China stocks rise on stronger economic data, while Hong Kong stocks retreat ahead of Trump inauguration

PUBLISHED : Friday, 20 January, 2017, 9:17am
UPDATED : Friday, 20 January, 2017, 10:29pm

Hong Kong and mainland stocks ended mixed on Friday as China reported faster than expected fourth quarter GDP growth while worries about possible interest rate rises in the US weighed on the property sector.

The benchmark Hang Seng Index lost 0.7 per cent, or 164 points, to 22,885 at the close, while the China Enterprises Index lost 0.8 per cent to 9,715.

The benchmark index lost a modest 0.2 per cent this week.

Property developers and utilities firms retreated more than 0.8 per cent on Friday after the Federal Reserve chairwoman Janet Yellen said on Thursday that the US central bank should gradually raise interest rates, noting the risk of the US economy overheating.

The property sector led the decline as CK Property slumped 2.2 per cent to HK$50.95 per share.

Kunlun Energy Company was the best performer in the afternoon session among the 50 blue chips, with its shares rising 3.2 per cent to HK$6.16. However, offshore oil producer CNOOC performed the worst among blue chips, closing down 2 per cent to HK$9.8, after the management forecast a lower output and rising capital expenditures in 2017.

The Shanghai Composite Index added 0.7 per cent to close at 3,123 while the blue-chip CSI300 index rose 0.8 per cent to 3,354.

For the week, the CSI300 gained 1.1 per cent, while Shanghai benchmark was up 0.3 per cent.

Among leading sectors, financials took heart after the People’s Bank of China lowered the ratio of cash that banks must set aside as reserves, in an effort to ease seasonal liquidity tightness ahead of the Lunar New Year holiday. The healthcare sector was another strong gainer.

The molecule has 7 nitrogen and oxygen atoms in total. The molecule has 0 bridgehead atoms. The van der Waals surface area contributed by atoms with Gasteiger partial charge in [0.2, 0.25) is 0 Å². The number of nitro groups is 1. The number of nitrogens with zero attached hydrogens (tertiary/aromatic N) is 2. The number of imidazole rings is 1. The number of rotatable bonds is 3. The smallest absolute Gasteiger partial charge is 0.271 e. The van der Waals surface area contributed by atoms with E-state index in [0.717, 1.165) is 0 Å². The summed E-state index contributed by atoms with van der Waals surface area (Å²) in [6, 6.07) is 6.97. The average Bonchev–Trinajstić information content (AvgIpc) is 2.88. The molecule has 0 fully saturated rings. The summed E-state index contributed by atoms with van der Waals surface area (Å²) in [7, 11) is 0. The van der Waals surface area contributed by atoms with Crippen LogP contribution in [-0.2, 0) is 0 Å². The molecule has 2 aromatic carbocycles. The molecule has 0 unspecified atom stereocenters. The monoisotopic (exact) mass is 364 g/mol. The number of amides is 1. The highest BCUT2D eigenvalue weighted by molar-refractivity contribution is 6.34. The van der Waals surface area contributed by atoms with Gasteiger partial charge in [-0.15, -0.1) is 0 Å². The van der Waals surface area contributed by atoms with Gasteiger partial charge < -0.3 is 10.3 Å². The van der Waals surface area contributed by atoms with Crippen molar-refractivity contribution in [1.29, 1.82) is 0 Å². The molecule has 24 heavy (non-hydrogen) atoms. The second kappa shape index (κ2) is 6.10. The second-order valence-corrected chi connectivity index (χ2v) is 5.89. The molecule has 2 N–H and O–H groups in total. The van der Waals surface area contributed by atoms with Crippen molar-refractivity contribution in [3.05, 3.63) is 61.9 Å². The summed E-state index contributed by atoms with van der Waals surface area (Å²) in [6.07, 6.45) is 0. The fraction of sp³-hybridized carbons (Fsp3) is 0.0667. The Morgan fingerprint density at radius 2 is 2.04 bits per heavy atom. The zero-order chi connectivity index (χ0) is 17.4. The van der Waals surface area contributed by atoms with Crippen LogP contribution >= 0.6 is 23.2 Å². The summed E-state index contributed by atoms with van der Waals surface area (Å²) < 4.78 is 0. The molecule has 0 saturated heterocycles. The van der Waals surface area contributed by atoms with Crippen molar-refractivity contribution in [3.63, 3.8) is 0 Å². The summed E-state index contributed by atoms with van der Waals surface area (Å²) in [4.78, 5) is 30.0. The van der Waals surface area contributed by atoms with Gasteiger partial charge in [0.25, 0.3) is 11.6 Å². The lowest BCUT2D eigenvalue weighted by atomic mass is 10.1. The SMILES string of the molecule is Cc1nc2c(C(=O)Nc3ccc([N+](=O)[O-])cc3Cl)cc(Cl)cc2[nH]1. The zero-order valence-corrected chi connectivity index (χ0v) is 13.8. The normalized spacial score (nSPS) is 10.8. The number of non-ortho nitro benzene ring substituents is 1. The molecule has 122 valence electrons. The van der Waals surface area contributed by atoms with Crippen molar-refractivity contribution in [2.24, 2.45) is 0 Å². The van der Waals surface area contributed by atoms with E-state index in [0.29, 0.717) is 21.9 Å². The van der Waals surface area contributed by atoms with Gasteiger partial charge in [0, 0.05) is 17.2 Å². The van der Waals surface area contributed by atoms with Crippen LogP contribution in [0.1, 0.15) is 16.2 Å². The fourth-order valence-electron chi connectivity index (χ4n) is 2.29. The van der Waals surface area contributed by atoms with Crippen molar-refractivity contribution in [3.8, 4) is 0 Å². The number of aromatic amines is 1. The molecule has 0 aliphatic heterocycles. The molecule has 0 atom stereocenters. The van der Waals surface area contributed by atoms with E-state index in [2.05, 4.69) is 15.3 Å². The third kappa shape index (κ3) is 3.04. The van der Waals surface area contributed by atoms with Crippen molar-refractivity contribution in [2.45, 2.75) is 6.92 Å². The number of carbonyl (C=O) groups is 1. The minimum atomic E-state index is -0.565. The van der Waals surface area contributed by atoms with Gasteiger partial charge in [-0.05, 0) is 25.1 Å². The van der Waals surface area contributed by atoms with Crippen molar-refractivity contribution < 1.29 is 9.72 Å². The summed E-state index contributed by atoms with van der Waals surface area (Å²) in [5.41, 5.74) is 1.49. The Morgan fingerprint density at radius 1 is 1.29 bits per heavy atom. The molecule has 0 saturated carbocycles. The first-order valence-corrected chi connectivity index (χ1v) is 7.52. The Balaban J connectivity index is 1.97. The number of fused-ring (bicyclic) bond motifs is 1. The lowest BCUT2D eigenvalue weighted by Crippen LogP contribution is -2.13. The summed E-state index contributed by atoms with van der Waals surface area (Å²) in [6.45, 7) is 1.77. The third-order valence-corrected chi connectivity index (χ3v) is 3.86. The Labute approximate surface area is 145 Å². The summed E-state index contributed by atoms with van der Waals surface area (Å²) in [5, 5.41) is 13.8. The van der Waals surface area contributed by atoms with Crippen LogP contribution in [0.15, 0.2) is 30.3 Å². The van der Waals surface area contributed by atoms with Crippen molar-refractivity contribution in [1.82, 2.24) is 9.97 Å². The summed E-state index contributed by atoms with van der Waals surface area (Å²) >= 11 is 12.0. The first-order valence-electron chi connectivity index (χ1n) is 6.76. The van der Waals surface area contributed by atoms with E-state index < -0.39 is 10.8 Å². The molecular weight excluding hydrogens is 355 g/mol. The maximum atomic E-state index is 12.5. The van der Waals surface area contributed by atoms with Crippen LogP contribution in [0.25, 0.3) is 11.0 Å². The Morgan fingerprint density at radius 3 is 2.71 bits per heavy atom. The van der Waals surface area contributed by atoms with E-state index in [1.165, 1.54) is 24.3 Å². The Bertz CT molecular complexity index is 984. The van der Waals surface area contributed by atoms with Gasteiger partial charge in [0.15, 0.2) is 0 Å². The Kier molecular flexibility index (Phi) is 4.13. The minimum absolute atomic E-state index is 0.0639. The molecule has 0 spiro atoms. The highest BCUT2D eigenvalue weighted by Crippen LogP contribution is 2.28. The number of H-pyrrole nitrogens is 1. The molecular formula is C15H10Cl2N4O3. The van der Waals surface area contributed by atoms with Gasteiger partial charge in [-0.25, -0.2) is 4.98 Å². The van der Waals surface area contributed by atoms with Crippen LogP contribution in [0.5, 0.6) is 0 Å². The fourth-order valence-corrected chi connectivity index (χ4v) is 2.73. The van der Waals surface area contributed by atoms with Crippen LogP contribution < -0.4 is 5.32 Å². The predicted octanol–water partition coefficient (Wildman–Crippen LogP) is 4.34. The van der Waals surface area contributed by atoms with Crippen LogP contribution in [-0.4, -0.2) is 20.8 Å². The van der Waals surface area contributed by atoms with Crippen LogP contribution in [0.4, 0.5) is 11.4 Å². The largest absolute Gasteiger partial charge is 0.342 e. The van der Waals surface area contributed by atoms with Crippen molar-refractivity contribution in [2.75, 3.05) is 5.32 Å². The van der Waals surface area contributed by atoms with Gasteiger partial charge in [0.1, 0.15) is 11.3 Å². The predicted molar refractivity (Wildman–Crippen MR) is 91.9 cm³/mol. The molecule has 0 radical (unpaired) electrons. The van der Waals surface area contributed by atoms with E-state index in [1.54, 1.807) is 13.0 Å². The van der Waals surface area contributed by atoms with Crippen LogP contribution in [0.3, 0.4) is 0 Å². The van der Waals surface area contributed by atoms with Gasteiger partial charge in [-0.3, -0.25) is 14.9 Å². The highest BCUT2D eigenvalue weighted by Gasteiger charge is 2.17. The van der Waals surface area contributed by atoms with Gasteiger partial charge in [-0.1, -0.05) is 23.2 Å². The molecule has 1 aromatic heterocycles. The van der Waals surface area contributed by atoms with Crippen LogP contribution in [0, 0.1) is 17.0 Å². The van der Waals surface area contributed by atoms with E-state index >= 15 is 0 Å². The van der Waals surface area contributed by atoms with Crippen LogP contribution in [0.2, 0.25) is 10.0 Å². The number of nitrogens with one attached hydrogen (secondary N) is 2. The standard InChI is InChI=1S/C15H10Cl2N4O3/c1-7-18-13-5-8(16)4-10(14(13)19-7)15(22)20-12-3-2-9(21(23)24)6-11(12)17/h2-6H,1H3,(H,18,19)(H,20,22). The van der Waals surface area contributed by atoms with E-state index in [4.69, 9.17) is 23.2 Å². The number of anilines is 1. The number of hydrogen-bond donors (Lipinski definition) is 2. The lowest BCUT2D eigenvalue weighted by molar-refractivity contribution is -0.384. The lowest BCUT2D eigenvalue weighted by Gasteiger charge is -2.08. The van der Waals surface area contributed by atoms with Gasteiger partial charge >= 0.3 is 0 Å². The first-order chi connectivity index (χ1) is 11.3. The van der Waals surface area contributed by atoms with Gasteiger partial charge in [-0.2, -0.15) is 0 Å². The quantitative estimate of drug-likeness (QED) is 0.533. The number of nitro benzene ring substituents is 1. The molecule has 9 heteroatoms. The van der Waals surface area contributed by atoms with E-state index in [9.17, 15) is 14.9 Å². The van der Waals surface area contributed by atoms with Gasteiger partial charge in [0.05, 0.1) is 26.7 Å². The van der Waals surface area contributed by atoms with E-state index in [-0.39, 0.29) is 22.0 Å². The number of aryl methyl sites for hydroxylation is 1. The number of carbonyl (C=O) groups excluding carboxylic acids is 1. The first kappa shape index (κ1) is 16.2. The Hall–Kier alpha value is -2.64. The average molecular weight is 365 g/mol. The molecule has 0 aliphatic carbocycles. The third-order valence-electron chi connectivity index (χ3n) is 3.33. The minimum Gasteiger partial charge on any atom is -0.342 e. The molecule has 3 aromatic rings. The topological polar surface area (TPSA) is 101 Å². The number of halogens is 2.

The PBOC said on their official Weibo account Friday that it has offered temporary liquidity facilities to some banks with a duration of 28 days. The operation will provide more effective liquidity transmission before the week-long Lunar New Year holidays, it said.

“We don’t have to take the market moves on the Hong Kong bourse too seriously,” said Alex Wong Kwok-ying, director from Ample Finance Group, adding that it was mostly a quiet trading day on Friday as people are still awaiting Donald Trump’s inauguration.

“Apparently the mainland markets were not that sensitive about the inauguration as we can see they ended up higher,” he said.

He said that the moves on the markets next week would be more indicative of investor sentiment.

“Now it was mostly just profit-taking at this moment on the market.”

China’s gross domestic product (GDP) grew 6.8 per cent year-on-year in the fourth quarter, slightly better than market estimates, according to data from the National Bureau of Statistics on Friday. For the full year, the GDP growth reached 6.7 per cent, meeting expectations.

The People’s Bank of China injected 1.13 trillion yuan (HK$1.28 trillion) of liquidity this week into the banking system through open market operations, the largest weekly injection in history, which could give support to mainland equity market.

Among market movers, Hong Kong-based shipping carrier Orient Overseas (International) fell 9.21 per cent to HK$40.9, after the company, the parent of OOCL, said in a release to the Hong Kong bourse on Friday that it was not aware of any bid being made for the liner.

“The company wishes to clarify that the company and OOCL is not aware of, nor is it involved in any bid relating to the company or OOCL,” Orient said in a statement to the Hong Kong Stock Exchange, adding it had noted the reports about a “potential bid”.

Earlier this week financial media reported that the company’s larger rival China COSCO Shipping Corp had been in talks with Orient Overseas for a possible acquisition for several months. The news had pushed Orient’s shares higher by 15 per cent in the past two days to hit the highest level since 2015.

Leshi Internet Information & Technology Corp Beijing, the listed arm of LeEco, rose 7.08 per cent to 40.83 yuan in Shenzhen, the highest since November 2, after its share trading was resumed. LeEco’s chief executive Jia Yueting had apologised on his earlier remarks about pushing the company’s share prices higher to 100 yuan.

Sealand Securities fell 6.5 per cent to 6.52 yuan in Shenzhen, after resuming trading in the wake of a scandal about bonds with forged seals.